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CS Department Colloquium Series

Systems and Algorithms for Computational Photography

Date and Time
Monday, February 28, 2011 - 4:30pm to 5:30pm
Location
Computer Science Small Auditorium (Room 105)
Type
CS Department Colloquium Series
Host
Szymon Rusinkiewicz
Digital cameras have become one of the most ubiquitous forms of computer in existence, but we still don't have a good handle on how to program them, what data we should program them to capture, how that data should be combined to make the photograph, and if a photograph is even the desired output. I'll talk about two of the tools we've developed to explore these questions.

The first is the "Frankencamera", which is an open API and architecture for programmable cameras that makes it easy to deterministically control the various components of a camera at high frame rates. The goal of the Frankencamera is to enable research in photography, and indeed in graduate-level classes we've found that students equipped with this API are much more able to prototype their novel camera applications than with conventional camera APIs.

The second tool is the discrete Gauss transform, which represents a class of algorithms that are widely used in photographic image processing for denoising, sharpening, and controlling tone and contrast. Incarnations of the discrete Gauss transform include the bilateral filter, the joint bilateral filter, and non-local means. We'll talk about making discrete Gauss transforms fast by representing the problem as resampling in a higher-dimensional space. Finally, time permitting, I'll talk about what we need to do to get these kinds of photographic image processing algorithms to run efficiently on the agglomeration of processors found inside today's cameras.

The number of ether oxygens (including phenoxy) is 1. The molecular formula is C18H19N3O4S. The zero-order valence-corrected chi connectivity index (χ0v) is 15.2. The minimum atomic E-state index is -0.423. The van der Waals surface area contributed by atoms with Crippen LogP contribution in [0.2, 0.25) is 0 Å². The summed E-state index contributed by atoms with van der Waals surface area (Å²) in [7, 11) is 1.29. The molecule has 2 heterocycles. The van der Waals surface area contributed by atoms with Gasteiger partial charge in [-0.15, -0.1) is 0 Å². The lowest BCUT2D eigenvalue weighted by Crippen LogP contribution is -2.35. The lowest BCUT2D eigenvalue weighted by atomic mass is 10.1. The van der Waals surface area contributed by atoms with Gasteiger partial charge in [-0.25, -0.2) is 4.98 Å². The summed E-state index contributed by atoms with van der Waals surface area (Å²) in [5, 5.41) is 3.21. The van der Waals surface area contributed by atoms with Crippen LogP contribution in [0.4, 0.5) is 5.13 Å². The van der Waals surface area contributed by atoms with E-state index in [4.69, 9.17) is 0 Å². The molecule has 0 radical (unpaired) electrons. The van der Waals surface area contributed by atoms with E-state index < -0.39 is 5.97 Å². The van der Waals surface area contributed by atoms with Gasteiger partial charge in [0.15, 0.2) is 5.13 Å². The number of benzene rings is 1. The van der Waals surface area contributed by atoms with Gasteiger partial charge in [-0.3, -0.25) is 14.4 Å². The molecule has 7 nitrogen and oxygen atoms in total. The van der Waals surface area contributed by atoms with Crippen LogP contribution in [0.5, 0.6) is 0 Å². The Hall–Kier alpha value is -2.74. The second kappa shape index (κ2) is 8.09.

Andrew Adams is a PhD student working with Marc Levoy at Stanford University. His research interests include computational cameras, fast image processing, and more generally languages and APIs that simplify complex domains. Andrew received a BS in Computer Science and Mathematics from the University of New South Wales in Australia in 2004, and an MS in Computer Science from Stanford in 2006. He has also worked on the Google Streetview project, and collaborates closely with Nokia Research on computational photography. Andrew also enjoys teaching, and has won several teaching awards.

Challenges and Opportunities for Tomorrow's Networks

Date and Time
Wednesday, February 16, 2011 - 4:30pm to 5:30pm
Location
Computer Science Small Auditorium (Room 105)
Type
CS Department Colloquium Series
Speaker
Host
Michael Freedman